Elemental fingerprints could provide an analytical approach to product differentiation and authentication, and have been used in the past for various distilled spirits, including brandy, gin, bourbon and tequila. However, a comparison of elemental differences between different whisk(e)y types, such as Bourbon and Scotch, is still missing. In this study we compare the elemental fingerprints of 68 commercial whiskies for differentiation by type (Bourbon, Tennessee, Scotch, Irish, Japanese) and region. Concentrations from sub-µg/L to mid-mg/L of 53 different elements were determined with inductively-coupled plasma—mass spectrometry (ICP-MS) and microwave plasma—atomic emission spectroscopy (MP-AES), and used in subsequent statistical analyses. Significant differences in several elements were found for type, and allowed a classification according to whisk(e)y type. Elemental differences were also found for different production areas within Scotland, thus, providing further evidence that Scotch whiskies could be differentiated by elemental analysis. Major sources of elemental differences seem to be processing equipment (Cu, Fe, Ni, Cd, Sn, Mo, V) and raw materials, such as water (Ca, Mg, Fe, Mn, Sr).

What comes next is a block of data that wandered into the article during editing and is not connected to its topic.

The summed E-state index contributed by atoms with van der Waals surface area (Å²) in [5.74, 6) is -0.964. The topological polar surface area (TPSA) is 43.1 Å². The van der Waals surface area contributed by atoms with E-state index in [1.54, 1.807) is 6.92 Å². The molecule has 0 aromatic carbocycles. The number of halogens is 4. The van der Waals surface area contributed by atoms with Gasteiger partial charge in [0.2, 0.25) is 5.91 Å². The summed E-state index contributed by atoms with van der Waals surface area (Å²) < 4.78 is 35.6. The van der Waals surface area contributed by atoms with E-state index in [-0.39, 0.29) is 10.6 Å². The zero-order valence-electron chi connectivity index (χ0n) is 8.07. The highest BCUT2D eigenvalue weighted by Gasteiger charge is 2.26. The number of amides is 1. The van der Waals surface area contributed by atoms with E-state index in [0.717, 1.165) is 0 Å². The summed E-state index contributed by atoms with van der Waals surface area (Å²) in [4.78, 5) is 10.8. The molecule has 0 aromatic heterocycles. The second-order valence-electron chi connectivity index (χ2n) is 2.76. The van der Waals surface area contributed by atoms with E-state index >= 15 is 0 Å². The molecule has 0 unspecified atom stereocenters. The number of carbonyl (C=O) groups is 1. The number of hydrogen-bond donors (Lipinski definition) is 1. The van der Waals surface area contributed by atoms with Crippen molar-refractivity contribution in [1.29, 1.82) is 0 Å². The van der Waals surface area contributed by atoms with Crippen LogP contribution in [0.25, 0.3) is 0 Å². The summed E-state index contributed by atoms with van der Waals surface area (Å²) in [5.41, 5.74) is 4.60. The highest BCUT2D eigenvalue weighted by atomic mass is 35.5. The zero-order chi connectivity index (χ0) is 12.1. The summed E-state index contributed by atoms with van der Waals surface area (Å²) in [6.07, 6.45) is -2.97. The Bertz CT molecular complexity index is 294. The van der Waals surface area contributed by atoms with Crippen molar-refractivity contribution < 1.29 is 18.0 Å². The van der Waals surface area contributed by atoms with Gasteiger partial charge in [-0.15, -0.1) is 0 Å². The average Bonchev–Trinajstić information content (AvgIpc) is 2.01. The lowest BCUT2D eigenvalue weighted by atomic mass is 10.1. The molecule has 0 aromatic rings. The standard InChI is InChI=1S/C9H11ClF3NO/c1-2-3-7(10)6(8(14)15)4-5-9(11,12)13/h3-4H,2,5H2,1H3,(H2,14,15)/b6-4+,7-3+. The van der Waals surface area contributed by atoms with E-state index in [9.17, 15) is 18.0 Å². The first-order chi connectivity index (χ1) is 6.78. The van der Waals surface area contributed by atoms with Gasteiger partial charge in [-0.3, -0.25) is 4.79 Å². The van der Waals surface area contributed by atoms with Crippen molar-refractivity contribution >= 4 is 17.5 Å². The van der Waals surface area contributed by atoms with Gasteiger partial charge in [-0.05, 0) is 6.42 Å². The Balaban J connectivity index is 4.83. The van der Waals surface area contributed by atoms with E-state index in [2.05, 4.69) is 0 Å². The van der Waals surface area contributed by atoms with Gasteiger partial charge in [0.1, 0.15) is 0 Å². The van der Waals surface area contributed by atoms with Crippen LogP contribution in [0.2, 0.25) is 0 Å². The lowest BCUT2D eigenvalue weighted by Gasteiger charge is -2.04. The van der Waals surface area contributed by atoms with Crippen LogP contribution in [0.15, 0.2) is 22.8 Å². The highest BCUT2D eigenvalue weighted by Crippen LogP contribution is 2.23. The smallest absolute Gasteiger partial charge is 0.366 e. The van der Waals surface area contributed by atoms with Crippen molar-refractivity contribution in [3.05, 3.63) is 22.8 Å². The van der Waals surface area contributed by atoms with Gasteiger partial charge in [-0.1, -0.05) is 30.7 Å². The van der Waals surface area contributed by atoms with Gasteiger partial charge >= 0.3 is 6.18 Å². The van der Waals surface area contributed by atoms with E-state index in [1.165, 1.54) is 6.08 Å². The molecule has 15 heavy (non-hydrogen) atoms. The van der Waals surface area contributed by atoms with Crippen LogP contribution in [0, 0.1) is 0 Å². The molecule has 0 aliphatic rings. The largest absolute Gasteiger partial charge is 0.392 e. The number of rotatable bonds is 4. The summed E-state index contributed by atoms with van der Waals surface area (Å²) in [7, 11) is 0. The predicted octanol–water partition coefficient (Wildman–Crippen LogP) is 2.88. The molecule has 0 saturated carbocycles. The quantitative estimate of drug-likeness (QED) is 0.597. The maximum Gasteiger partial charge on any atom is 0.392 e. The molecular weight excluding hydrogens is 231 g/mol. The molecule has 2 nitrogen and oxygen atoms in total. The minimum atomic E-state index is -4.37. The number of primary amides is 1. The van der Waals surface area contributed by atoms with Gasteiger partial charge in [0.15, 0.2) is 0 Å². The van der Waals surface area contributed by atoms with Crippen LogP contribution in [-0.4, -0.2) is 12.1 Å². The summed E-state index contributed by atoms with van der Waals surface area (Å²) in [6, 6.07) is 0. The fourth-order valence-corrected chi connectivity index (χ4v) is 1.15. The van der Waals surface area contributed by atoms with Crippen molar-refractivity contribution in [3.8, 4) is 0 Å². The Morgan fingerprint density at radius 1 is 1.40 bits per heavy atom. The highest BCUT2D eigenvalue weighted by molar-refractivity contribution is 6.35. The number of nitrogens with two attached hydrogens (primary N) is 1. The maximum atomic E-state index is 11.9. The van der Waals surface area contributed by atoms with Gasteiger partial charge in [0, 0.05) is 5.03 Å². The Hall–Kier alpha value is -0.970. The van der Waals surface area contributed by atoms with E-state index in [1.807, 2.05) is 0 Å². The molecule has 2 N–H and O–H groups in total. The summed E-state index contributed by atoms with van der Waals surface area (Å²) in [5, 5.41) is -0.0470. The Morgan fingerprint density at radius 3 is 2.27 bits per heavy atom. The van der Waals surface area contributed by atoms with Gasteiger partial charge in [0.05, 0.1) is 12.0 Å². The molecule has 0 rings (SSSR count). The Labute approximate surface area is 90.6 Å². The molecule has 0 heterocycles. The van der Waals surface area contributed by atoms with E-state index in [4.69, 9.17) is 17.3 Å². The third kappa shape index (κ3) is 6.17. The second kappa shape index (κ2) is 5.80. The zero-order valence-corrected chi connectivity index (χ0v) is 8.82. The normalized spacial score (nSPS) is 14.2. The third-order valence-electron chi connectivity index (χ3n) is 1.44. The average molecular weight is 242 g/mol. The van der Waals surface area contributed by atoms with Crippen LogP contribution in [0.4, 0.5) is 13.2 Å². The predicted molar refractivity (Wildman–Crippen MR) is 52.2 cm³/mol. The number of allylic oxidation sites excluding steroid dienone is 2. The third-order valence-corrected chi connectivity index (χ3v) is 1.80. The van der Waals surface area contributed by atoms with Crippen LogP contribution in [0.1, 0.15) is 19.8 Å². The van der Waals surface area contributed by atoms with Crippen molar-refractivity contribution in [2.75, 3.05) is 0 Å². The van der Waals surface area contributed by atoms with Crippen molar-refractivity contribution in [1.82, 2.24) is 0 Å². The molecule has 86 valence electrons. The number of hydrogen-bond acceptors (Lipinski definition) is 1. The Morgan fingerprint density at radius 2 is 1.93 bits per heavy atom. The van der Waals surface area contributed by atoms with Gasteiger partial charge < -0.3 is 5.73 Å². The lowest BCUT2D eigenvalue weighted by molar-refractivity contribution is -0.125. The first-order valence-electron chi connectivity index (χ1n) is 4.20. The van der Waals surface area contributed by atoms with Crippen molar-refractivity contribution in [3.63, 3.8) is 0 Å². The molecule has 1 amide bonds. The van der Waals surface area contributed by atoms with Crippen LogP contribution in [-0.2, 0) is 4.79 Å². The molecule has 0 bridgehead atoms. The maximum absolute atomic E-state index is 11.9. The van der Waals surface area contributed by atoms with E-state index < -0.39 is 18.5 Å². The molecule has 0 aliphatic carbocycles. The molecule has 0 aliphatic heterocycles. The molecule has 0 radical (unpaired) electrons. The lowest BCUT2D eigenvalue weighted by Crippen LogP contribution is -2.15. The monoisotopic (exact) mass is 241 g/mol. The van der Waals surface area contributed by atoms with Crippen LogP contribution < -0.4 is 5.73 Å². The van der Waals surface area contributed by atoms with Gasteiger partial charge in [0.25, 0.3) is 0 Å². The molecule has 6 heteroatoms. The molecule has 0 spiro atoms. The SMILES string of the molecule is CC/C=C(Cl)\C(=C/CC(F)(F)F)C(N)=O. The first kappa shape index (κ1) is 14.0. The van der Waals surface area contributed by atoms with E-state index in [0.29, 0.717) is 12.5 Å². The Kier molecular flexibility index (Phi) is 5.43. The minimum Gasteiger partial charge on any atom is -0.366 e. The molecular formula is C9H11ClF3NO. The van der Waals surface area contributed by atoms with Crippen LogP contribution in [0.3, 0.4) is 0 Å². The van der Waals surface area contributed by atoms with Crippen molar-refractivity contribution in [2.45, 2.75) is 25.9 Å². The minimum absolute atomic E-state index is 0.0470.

All Science Journal Classification (ASJC) codes
- Food Science